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Large Retropharyngeal Abscess

Image: “Large retropharyngeal abscess.” by James Heilman, MD – Own work. License: CC BY-SA 4.0


Pathophysiology of Pediatric Retropharyngeal Abscess

The retropharyngeal space, as the name suggests, lies behind the pharynx. It is bound anteriorly by the buccopharyngeal fascia, posteriorly by the prevertebral fascia, and laterally by the carotid sheaths. Superiorly, it extends to the base of the skull and inferiorly to the mediastinum.

Epidemiology of Pediatric Retropharyngeal Abscess

A Children’s Hospital of Michigan review showed a 4.5% increase in retropharyngeal abscess cases over the past few years. Similarly, different studies conducted in various United States hospitals indicated increased retropharyngeal abscess cases over time.

Worldwide, the incidence has been increasing, reportedly due to late diagnosis and treatment. It is usually common in children under five years of age, possibly because of poor dental hygiene and dental infections.

Retropharyngeal abscess is more prevalent among males.

Signs and Symptoms of Pediatric Retropharyngeal Abscess

  • Stiff neck or torticollis
  • Severe pain in the neck
  • Malaise
  • Fever
  • Drooling of saliva
  • Enlarged cervical lymph nodes

Causes and Diagnosis of Pediatric Retropharyngeal Abscess

The disease is caused by aerobic and anaerobic organisms. Aerobic organisms include Staphylococcus aureus and beta-hemolytic streptococci. Anaerobic organisms include Bacteroides and Veillonella. Gram-negative organisms include Haemophilus parainfluenzae and Bartonella henselae.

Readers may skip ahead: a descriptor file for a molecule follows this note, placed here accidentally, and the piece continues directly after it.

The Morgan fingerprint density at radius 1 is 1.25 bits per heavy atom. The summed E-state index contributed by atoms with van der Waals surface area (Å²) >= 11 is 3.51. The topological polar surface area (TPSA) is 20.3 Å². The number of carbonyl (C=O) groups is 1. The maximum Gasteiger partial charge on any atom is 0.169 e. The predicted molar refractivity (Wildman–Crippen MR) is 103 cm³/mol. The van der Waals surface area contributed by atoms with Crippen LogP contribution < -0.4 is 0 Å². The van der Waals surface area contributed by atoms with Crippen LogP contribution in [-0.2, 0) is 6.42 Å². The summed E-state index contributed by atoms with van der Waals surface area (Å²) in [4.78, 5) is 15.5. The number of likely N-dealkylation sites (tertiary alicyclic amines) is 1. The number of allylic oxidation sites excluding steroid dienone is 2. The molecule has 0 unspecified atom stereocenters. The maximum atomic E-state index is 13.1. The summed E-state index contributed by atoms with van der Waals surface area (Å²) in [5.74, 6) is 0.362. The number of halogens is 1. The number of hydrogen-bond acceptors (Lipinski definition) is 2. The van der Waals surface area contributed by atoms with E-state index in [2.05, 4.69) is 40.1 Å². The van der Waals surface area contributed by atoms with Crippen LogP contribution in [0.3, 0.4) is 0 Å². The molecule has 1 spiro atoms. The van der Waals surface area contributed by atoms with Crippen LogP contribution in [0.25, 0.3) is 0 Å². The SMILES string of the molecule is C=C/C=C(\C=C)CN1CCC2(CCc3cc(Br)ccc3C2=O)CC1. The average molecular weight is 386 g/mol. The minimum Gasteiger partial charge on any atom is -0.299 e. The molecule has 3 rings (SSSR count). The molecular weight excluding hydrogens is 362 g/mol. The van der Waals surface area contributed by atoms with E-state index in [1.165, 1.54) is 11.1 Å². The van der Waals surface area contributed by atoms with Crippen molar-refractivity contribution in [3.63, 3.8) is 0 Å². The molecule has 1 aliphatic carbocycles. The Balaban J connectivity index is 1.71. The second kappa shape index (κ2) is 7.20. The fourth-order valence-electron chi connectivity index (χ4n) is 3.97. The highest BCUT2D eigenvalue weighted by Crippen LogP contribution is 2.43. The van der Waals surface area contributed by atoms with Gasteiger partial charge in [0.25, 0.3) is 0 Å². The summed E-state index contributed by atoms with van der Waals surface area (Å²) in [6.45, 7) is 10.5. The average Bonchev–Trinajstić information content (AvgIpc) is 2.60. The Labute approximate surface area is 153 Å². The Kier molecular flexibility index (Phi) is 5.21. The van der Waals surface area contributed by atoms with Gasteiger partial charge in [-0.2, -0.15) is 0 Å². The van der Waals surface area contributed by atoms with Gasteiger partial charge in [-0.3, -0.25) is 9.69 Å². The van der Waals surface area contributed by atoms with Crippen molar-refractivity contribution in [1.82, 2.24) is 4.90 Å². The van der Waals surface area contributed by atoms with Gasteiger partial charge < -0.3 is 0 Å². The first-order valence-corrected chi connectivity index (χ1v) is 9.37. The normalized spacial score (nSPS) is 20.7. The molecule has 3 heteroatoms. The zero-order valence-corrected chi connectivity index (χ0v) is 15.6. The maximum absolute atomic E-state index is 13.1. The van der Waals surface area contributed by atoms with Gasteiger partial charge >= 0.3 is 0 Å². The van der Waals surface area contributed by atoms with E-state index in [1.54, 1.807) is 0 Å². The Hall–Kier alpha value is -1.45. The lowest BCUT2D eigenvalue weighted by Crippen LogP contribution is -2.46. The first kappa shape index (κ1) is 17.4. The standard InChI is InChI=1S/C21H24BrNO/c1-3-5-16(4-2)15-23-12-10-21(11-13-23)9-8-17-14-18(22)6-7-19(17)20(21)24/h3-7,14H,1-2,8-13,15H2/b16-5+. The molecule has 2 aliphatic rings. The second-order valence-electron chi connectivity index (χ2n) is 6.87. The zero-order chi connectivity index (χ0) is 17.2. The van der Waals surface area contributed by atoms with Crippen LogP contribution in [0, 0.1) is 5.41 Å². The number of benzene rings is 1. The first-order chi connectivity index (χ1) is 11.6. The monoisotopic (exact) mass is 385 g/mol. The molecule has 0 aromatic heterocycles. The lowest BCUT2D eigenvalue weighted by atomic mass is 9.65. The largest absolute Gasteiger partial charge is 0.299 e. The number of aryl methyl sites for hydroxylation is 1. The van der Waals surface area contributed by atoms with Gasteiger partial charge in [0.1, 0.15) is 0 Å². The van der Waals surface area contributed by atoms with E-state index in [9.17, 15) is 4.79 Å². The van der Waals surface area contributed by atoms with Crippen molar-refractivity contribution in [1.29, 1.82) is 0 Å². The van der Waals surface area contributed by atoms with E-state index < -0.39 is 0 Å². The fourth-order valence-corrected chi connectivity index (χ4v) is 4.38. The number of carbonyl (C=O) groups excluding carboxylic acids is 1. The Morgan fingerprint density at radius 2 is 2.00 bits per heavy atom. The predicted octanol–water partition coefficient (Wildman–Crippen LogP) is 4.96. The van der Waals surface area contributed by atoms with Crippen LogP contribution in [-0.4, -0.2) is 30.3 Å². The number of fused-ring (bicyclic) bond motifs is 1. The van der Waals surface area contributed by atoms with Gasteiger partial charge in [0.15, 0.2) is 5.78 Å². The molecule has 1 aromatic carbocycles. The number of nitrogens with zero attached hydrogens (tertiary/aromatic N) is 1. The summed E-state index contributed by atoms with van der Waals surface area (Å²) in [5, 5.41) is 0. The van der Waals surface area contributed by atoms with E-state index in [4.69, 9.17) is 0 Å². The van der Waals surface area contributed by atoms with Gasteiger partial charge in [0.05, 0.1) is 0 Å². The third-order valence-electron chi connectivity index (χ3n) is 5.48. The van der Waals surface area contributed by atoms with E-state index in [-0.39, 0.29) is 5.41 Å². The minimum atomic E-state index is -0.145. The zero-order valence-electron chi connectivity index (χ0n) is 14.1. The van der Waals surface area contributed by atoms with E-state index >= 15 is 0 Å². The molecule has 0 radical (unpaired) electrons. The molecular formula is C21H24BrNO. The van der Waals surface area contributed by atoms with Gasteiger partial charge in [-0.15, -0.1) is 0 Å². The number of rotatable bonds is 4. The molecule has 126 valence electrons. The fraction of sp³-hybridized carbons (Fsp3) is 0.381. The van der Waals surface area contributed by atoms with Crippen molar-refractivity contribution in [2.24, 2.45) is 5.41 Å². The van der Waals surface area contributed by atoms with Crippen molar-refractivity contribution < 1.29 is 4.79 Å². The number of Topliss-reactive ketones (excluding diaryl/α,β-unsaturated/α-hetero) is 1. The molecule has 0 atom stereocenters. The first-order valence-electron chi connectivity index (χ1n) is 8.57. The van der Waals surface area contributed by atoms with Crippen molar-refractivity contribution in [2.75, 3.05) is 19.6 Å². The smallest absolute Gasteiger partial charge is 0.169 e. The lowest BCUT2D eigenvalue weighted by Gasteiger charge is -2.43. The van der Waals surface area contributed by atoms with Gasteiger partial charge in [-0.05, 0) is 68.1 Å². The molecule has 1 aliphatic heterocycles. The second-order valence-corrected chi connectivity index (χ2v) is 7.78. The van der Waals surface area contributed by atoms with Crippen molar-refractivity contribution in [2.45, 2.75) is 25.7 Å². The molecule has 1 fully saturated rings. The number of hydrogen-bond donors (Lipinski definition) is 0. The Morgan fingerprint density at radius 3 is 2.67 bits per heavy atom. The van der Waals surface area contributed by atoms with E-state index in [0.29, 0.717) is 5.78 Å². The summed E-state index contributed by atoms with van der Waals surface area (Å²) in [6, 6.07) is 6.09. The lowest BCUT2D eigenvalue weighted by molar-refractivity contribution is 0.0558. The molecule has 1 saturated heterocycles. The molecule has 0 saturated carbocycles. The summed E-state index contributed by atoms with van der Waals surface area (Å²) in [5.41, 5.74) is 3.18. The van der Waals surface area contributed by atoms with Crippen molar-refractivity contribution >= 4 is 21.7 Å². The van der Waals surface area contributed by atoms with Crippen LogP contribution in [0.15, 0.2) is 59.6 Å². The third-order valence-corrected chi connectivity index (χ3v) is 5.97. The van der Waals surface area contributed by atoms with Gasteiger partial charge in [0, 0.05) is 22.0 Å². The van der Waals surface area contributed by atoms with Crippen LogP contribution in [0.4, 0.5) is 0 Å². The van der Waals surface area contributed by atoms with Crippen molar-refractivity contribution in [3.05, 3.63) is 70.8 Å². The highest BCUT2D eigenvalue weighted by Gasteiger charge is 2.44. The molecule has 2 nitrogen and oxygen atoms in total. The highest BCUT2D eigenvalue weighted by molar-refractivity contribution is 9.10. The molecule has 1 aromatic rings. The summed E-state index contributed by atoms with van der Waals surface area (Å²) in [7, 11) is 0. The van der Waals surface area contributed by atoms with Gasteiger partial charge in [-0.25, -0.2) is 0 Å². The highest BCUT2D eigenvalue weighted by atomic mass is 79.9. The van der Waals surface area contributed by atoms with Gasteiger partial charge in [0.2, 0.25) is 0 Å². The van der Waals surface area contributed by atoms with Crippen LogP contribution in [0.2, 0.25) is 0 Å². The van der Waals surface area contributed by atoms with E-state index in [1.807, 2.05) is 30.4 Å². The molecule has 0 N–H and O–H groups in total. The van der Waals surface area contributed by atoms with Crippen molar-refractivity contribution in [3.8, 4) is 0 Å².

Since the infection is present in deep spaces, a definitive diagnosis is made by a CT scan. A lateral neck radiograph shows the presence of infection in approximately 80% of cases. Retropharyngeal abscess is suspected in cases where the retropharyngeal space is half the size of the second cervical vertebra.

Treatment of Pediatric Retropharyngeal Abscess

Definitive treatment is a surgical incision of the abscess and, ultimately, drainage. The procedure is usually carried out without general anesthesia because intubation can rupture the abscess, leading to aspiration into the lungs.

Some severe cases may require emergency tracheostomy. The disease requires a high dose of intravenous antibiotics. Chronic cases of retropharyngeal abscess usually occur secondary to tuberculosis and require antitubercular therapy.

Complications

  • Aspiration of pus contents into the lungs
  • Airway obstruction
  • Mediastinitis
  • Osteomyelitis
  • Pericarditis
  • Jugular vein thrombosis

Mortality and morbidity

The mortality rate was 1% in a review of neck space infections carried out in Taiwan. With the development of mediastinitis, mortality can reach up to 50% even after antibiotic treatment. A retropharyngeal abscess can also cause jugular vein thrombosis, pericarditis, and carotid artery erosion.

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